Germany is a country with a very long history, and sometimes that’s hard to put into perspective. Sure, I could sit here and tell you that the town of Pilsting in Lower Bavaria has been around from 4,000 B.C. — but that doesn’t mean much, does it?
That is, until, you’ve managed to see some of the archaeological finds. Pilsting’s Historical Society is full of information on the 177 graves that offered up bronze combs, belts, and buckles. In one Alemannic grave, from around the 7th century A.D., a lance, shield, and sword were found.
Today mostly everyone looks above ground, as opposed to what’s beneath. Actually, people look skyward because you’ll find quite a number of churches throughout Pilsting’s 13 districts.
One of the most popular to visit is Pilsting proper’s Gothic church from the 15th century. Yea, doesn’t sound very old when parts of Pilsting go back to the prehistoric; but in all fairness — the church is a few hundred years older than the building you’re looking at.
Let’s see… Another church in Pilsting that’s a must-see is St. Nicholas in Gosselding, a medieval church with Baroque finishings. St. George in Großköllnbach is in a medieval Romanesque design with Baroque embellishments. Leonberg’s church is a chance to see how a medieval tower and onion dome work well together.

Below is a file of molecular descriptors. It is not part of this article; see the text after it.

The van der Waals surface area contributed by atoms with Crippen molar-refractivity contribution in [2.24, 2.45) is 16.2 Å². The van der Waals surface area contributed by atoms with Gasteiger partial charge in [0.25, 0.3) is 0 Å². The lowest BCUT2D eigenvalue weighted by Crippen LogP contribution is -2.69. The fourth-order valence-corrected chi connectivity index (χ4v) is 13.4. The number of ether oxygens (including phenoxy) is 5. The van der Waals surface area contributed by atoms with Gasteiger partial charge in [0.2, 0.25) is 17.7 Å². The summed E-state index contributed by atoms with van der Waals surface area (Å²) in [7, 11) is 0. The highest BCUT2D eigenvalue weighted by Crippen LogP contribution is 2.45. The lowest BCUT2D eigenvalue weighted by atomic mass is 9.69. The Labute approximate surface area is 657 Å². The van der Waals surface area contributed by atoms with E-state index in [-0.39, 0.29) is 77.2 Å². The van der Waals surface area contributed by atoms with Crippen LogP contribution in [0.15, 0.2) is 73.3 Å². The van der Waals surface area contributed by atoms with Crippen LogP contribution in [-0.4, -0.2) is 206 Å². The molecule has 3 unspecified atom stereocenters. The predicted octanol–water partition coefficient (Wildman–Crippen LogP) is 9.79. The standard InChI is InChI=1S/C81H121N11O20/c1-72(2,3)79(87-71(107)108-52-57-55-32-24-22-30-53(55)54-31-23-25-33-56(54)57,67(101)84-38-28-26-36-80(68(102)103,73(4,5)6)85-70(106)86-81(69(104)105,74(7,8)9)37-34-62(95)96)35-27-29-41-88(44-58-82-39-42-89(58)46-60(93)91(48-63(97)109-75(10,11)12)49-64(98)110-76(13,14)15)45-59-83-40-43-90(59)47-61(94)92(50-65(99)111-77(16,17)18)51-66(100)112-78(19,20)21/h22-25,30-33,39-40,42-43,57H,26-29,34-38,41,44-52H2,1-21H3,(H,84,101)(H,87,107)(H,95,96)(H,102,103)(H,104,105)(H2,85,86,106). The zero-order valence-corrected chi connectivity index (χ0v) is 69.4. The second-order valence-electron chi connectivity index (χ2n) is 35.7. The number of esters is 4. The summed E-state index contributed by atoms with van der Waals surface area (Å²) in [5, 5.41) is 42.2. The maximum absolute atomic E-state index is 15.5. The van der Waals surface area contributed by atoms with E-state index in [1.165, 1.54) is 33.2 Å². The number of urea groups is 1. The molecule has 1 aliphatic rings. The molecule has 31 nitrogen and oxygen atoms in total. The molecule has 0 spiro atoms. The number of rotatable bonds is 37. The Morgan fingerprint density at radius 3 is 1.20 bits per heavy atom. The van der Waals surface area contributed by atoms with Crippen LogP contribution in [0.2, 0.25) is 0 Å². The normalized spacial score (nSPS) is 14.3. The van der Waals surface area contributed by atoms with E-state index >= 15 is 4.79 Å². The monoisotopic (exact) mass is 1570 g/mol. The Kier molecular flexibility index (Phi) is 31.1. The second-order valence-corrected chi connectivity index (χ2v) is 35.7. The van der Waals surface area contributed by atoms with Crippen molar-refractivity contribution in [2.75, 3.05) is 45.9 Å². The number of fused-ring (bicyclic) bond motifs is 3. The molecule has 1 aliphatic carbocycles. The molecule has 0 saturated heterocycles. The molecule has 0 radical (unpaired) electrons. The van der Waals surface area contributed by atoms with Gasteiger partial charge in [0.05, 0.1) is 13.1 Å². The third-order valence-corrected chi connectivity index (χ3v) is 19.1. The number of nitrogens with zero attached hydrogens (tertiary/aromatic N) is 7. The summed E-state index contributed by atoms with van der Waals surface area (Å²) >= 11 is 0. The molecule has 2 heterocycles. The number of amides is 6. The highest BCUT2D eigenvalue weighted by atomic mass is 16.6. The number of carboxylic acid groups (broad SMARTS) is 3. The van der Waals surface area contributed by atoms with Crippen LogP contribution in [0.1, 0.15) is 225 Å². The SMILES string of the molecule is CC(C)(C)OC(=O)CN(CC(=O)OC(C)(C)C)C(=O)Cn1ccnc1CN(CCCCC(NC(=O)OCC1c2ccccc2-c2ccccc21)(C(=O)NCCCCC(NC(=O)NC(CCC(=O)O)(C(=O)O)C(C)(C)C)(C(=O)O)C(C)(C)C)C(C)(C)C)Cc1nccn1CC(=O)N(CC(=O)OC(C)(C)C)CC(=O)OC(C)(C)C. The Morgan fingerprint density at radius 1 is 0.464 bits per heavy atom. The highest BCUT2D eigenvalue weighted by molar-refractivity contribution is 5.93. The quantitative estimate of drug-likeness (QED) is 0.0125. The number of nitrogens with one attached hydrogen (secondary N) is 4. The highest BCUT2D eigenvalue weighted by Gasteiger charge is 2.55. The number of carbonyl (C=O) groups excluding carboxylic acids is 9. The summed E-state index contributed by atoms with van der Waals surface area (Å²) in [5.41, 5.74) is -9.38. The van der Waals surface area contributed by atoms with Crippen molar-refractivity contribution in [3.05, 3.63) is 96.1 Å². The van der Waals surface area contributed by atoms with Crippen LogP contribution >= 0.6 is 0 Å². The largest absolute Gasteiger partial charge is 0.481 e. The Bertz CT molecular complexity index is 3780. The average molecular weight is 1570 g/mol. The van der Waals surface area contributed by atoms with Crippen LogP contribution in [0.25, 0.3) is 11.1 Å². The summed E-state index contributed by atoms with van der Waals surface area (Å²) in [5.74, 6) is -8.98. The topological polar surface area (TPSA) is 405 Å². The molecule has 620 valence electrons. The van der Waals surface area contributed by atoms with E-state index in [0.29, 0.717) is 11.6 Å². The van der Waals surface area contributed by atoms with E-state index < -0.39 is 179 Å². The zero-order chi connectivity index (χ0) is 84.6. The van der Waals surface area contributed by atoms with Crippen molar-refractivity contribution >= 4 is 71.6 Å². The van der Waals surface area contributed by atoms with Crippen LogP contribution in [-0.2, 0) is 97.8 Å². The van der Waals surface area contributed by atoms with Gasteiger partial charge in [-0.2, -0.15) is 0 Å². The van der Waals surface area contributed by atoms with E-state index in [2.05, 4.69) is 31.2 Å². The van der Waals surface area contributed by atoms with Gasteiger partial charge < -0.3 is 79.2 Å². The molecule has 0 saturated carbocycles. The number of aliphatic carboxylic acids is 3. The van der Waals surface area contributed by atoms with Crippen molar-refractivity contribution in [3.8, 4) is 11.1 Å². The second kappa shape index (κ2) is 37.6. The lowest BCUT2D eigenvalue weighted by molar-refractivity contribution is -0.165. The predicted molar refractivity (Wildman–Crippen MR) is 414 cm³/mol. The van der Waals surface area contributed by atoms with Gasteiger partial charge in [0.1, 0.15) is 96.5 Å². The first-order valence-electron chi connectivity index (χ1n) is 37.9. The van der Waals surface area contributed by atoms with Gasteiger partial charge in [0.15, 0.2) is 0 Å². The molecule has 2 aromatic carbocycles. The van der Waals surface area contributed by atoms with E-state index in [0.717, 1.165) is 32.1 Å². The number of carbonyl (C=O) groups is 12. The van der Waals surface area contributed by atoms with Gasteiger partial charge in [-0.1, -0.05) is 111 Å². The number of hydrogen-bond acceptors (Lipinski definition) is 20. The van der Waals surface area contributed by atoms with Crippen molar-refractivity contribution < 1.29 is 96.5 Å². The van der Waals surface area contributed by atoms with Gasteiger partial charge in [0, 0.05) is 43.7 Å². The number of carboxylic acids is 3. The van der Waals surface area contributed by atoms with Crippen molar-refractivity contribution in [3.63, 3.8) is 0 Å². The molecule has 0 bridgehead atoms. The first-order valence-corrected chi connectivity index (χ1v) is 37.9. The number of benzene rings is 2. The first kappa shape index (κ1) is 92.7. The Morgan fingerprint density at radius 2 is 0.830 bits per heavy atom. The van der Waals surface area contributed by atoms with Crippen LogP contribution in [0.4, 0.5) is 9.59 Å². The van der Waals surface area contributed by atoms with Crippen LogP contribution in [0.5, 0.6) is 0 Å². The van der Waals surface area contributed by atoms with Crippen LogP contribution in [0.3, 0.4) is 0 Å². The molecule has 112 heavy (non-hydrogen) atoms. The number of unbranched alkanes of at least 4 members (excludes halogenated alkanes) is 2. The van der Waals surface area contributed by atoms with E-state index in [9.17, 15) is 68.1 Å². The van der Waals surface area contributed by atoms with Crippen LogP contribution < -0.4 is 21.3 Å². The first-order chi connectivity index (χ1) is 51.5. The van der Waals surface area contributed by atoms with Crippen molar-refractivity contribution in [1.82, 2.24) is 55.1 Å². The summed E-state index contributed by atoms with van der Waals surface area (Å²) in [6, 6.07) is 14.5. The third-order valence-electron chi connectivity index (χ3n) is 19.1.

The ones to really see are the Meadow Chapel (built 1648), the Heimkehrerkapelle zur Mutter Gottes im Moos (another chapel), and the Cemetery Chapel.
Not to discount them, but the rest of Pilsting’s churches are delights of Baroque and medieval, where Gothic meets gold. You could continue to see the rest of them, or you can take a guided hike through the region.
There are a few cycling trails for the truly adventurous (read: cycle trails not good for kids), but they’ll no doubt love the outdoor swimming pool that’s open May to September.
Kids might also like to see the medieval castle ruins, where they can pretend to be a Knight of the Round Table. Wait… isn’t that English history? And another website, altogether. ;-)